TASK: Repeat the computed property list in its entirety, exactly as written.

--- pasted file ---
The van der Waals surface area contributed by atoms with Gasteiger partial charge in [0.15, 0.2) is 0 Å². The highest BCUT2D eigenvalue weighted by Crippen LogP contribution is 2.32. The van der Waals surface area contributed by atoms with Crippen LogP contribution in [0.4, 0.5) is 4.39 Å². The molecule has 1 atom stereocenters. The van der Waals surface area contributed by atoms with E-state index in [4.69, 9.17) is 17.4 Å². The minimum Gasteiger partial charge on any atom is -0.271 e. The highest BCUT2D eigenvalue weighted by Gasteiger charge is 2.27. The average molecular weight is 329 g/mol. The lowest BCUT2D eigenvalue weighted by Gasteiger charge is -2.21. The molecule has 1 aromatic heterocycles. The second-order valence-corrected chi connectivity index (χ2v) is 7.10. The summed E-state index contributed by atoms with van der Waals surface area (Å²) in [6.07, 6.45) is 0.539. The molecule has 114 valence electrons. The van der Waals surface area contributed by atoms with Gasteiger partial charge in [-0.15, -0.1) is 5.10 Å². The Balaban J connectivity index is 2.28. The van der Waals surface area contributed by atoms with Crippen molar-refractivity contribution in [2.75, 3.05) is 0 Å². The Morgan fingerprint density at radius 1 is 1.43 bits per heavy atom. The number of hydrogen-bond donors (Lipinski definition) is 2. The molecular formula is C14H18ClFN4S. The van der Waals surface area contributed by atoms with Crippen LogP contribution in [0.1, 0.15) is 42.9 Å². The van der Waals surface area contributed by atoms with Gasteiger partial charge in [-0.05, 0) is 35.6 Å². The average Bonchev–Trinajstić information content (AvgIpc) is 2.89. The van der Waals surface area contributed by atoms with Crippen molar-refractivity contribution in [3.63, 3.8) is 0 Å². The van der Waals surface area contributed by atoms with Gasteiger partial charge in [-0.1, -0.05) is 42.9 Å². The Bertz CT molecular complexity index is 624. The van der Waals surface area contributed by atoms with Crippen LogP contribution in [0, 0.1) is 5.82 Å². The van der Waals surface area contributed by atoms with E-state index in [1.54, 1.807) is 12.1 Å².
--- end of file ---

The van der Waals surface area contributed by atoms with Gasteiger partial charge in [0.15, 0.2) is 0 Å². The highest BCUT2D eigenvalue weighted by Crippen LogP contribution is 2.32. The van der Waals surface area contributed by atoms with Crippen LogP contribution in [0.4, 0.5) is 4.39 Å². The molecule has 1 atom stereocenters. The van der Waals surface area contributed by atoms with E-state index in [4.69, 9.17) is 17.4 Å². The minimum Gasteiger partial charge on any atom is -0.271 e. The highest BCUT2D eigenvalue weighted by Gasteiger charge is 2.27. The average molecular weight is 329 g/mol. The lowest BCUT2D eigenvalue weighted by Gasteiger charge is -2.21. The molecule has 1 aromatic heterocycles. The second-order valence-corrected chi connectivity index (χ2v) is 7.10. The summed E-state index contributed by atoms with van der Waals surface area (Å²) in [6.07, 6.45) is 0.539. The molecule has 114 valence electrons. The van der Waals surface area contributed by atoms with Gasteiger partial charge in [-0.15, -0.1) is 5.10 Å². The Balaban J connectivity index is 2.28. The van der Waals surface area contributed by atoms with Crippen molar-refractivity contribution in [2.75, 3.05) is 0 Å². The Morgan fingerprint density at radius 1 is 1.43 bits per heavy atom. The number of hydrogen-bond donors (Lipinski definition) is 2. The molecular formula is C14H18ClFN4S. The van der Waals surface area contributed by atoms with Crippen LogP contribution in [0.1, 0.15) is 42.9 Å². The van der Waals surface area contributed by atoms with Gasteiger partial charge in [-0.05, 0) is 35.6 Å². The average Bonchev–Trinajstić information content (AvgIpc) is 2.89. The van der Waals surface area contributed by atoms with Crippen molar-refractivity contribution in [3.63, 3.8) is 0 Å². The van der Waals surface area contributed by atoms with Gasteiger partial charge in [-0.1, -0.05) is 42.9 Å². The Bertz CT molecular complexity index is 624. The van der Waals surface area contributed by atoms with Crippen LogP contribution in [0, 0.1) is 5.82 Å². The van der Waals surface area contributed by atoms with E-state index in [1.54, 1.807) is 12.1 Å².